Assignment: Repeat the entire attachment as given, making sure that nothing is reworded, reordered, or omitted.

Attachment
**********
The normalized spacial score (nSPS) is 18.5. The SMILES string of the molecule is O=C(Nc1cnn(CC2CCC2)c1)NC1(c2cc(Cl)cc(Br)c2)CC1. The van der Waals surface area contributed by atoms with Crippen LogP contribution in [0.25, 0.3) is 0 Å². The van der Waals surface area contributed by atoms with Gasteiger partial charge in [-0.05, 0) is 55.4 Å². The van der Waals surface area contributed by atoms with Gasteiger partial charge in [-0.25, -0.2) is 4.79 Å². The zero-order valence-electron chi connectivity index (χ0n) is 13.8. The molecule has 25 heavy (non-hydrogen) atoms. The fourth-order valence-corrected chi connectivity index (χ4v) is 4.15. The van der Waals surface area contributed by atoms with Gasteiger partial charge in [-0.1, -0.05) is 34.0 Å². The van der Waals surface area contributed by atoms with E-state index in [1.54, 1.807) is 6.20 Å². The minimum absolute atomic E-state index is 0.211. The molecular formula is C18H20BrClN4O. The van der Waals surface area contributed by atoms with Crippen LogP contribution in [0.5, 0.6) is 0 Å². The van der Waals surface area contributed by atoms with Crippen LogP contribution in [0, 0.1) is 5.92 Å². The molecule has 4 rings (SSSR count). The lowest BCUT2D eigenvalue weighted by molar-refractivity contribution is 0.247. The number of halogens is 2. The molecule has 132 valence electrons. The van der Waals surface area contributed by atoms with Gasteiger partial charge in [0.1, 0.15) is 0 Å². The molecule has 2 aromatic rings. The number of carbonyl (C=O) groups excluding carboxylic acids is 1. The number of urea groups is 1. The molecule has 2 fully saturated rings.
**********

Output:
The normalized spacial score (nSPS) is 18.5. The SMILES string of the molecule is O=C(Nc1cnn(CC2CCC2)c1)NC1(c2cc(Cl)cc(Br)c2)CC1. The van der Waals surface area contributed by atoms with Crippen LogP contribution in [0.25, 0.3) is 0 Å². The van der Waals surface area contributed by atoms with Gasteiger partial charge in [-0.05, 0) is 55.4 Å². The van der Waals surface area contributed by atoms with Gasteiger partial charge in [-0.25, -0.2) is 4.79 Å². The zero-order valence-electron chi connectivity index (χ0n) is 13.8. The molecule has 25 heavy (non-hydrogen) atoms. The fourth-order valence-corrected chi connectivity index (χ4v) is 4.15. The van der Waals surface area contributed by atoms with Gasteiger partial charge in [-0.1, -0.05) is 34.0 Å². The van der Waals surface area contributed by atoms with E-state index in [1.54, 1.807) is 6.20 Å². The minimum absolute atomic E-state index is 0.211. The molecular formula is C18H20BrClN4O. The van der Waals surface area contributed by atoms with Crippen LogP contribution in [0.5, 0.6) is 0 Å². The van der Waals surface area contributed by atoms with Crippen LogP contribution in [0, 0.1) is 5.92 Å². The molecule has 4 rings (SSSR count). The lowest BCUT2D eigenvalue weighted by molar-refractivity contribution is 0.247. The number of halogens is 2. The molecule has 132 valence electrons. The van der Waals surface area contributed by atoms with Gasteiger partial charge in [0.1, 0.15) is 0 Å². The molecule has 2 aromatic rings. The number of carbonyl (C=O) groups excluding carboxylic acids is 1. The number of urea groups is 1. The molecule has 2 fully saturated rings.